Latvia shuts Russia's local 'pro-Kremlin' website Sputnik

Latvian authorities have shut down the local version of Russian pro-Kremlin news website Sputnik, drawing an immediate rebuke from Moscow.

Latvia shuts Russia's local 'pro-Kremlin' website Sputnik

World Bulletin / News Desk

Latvia on Tuesday shut down the local website of Russia's foreign news channel Sputnik, calling the state media outlet a "propaganda tool" and questioning the credibility of its reporting on the Ukraine conflict. 

Moscow set up Sputnik to promote its voice abroad, including in Latvia whose ethnic Russian minority accounts for around a quarter of the population of two million.

"We don't regard Sputnik as a credible media source but as something else: a propaganda tool," Latvian foreign ministry spokesman Raimonds Jansons told AFP. 

He spoke after the national Internet registry NIC suspended Sputnik's right to hold the ".lv" Latvian domain name to which it had been posting articles in both Russian and Latvian since last month. 

Russia's foreign ministry called the decision "blatant censorship" and said "the Russian mass media adheres to the highest standards of professionalism and ethnics".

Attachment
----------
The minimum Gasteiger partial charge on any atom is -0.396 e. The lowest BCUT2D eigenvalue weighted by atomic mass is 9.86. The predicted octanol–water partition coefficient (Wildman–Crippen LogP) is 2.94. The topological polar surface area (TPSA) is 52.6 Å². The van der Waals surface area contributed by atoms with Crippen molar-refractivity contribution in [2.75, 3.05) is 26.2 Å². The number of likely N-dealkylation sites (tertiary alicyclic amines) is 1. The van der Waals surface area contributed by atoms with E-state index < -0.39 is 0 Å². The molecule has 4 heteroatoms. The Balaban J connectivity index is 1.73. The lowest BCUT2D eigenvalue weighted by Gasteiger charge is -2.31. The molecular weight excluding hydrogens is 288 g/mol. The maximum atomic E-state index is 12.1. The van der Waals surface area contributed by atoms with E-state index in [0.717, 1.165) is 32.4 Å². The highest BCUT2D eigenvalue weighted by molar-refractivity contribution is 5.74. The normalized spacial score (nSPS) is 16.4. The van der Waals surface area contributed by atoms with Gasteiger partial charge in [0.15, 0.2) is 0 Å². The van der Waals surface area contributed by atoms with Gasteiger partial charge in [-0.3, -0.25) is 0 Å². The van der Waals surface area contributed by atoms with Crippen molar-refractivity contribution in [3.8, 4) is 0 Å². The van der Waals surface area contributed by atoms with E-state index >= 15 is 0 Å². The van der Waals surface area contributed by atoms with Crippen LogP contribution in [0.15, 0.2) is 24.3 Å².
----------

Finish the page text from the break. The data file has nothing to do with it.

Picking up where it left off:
Riga "once again, with the tacit inaction of leading human rights organisations, is ignoring its Convention obligations to ensure media pluralism and freedom of speech as it continues to target Russian mass media in Latvia," the statement added. 

The NIC made the decision after receiving a letter of concern from the Latvian foreign ministry, which drew attention to Sputnik's coverage of Ukraine and routine denial of the country's territorial integrity. 

"We wrote pointing out our opinion that the fact that the head of Sputnik, Mr (Dmitry) Kiselyov is on the sanctions list of the European Union was something that needed to be taken into account" in the decision, Jansons said. 

Ukraine and the West have repeatedly accused Moscow of waging an "information war" to justify its backing of pro-Russian separatists in eastern Ukraine.

Russia's 2014 annexation of Crimea and its meddling in eastern Ukraine have triggered concern in Latvia and fellow Baltic states Estonia and Lithuania, which emerged from nearly five decades of Soviet occupation in the early 1990s.

 

Last Mod: 30 Mart 2016, 11:26
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